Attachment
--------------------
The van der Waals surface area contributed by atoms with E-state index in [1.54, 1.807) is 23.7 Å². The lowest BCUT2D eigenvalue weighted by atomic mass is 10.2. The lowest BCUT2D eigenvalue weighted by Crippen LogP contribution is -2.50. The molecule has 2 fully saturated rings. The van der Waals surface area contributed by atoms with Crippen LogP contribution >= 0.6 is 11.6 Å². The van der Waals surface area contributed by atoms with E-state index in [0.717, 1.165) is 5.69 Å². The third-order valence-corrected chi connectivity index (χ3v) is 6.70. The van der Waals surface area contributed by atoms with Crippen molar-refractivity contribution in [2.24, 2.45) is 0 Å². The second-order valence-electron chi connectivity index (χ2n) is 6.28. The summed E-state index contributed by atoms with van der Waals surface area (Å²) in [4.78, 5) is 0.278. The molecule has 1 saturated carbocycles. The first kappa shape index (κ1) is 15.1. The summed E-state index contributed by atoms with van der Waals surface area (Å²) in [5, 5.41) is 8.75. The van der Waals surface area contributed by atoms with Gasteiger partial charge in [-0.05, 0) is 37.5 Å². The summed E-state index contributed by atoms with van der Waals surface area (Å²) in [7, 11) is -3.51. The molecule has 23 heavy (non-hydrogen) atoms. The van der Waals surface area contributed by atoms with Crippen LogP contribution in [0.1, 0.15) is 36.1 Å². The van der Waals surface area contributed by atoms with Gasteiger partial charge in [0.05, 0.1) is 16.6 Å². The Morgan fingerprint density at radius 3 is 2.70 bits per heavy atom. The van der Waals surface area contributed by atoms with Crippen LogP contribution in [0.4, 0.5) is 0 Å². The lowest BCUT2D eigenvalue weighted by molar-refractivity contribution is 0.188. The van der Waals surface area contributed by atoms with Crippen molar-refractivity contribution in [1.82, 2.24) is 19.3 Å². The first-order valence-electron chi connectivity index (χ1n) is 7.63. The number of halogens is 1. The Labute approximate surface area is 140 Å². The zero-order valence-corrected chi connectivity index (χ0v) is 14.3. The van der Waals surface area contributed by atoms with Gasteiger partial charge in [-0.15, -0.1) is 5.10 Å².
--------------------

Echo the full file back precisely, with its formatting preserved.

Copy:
The van der Waals surface area contributed by atoms with E-state index in [1.54, 1.807) is 23.7 Å². The lowest BCUT2D eigenvalue weighted by atomic mass is 10.2. The lowest BCUT2D eigenvalue weighted by Crippen LogP contribution is -2.50. The molecule has 2 fully saturated rings. The van der Waals surface area contributed by atoms with Crippen LogP contribution >= 0.6 is 11.6 Å². The van der Waals surface area contributed by atoms with E-state index in [0.717, 1.165) is 5.69 Å². The third-order valence-corrected chi connectivity index (χ3v) is 6.70. The van der Waals surface area contributed by atoms with Crippen molar-refractivity contribution in [2.24, 2.45) is 0 Å². The second-order valence-electron chi connectivity index (χ2n) is 6.28. The summed E-state index contributed by atoms with van der Waals surface area (Å²) in [4.78, 5) is 0.278. The molecule has 1 saturated carbocycles. The first kappa shape index (κ1) is 15.1. The summed E-state index contributed by atoms with van der Waals surface area (Å²) in [5, 5.41) is 8.75. The van der Waals surface area contributed by atoms with Gasteiger partial charge in [-0.05, 0) is 37.5 Å². The summed E-state index contributed by atoms with van der Waals surface area (Å²) in [7, 11) is -3.51. The molecule has 23 heavy (non-hydrogen) atoms. The van der Waals surface area contributed by atoms with Crippen LogP contribution in [0.1, 0.15) is 36.1 Å². The van der Waals surface area contributed by atoms with Gasteiger partial charge in [0.05, 0.1) is 16.6 Å². The Morgan fingerprint density at radius 3 is 2.70 bits per heavy atom. The van der Waals surface area contributed by atoms with Crippen LogP contribution in [0.4, 0.5) is 0 Å². The lowest BCUT2D eigenvalue weighted by molar-refractivity contribution is 0.188. The van der Waals surface area contributed by atoms with Crippen molar-refractivity contribution in [1.82, 2.24) is 19.3 Å². The first-order valence-electron chi connectivity index (χ1n) is 7.63. The number of halogens is 1. The Labute approximate surface area is 140 Å². The zero-order valence-corrected chi connectivity index (χ0v) is 14.3. The van der Waals surface area contributed by atoms with Gasteiger partial charge in [-0.15, -0.1) is 5.10 Å².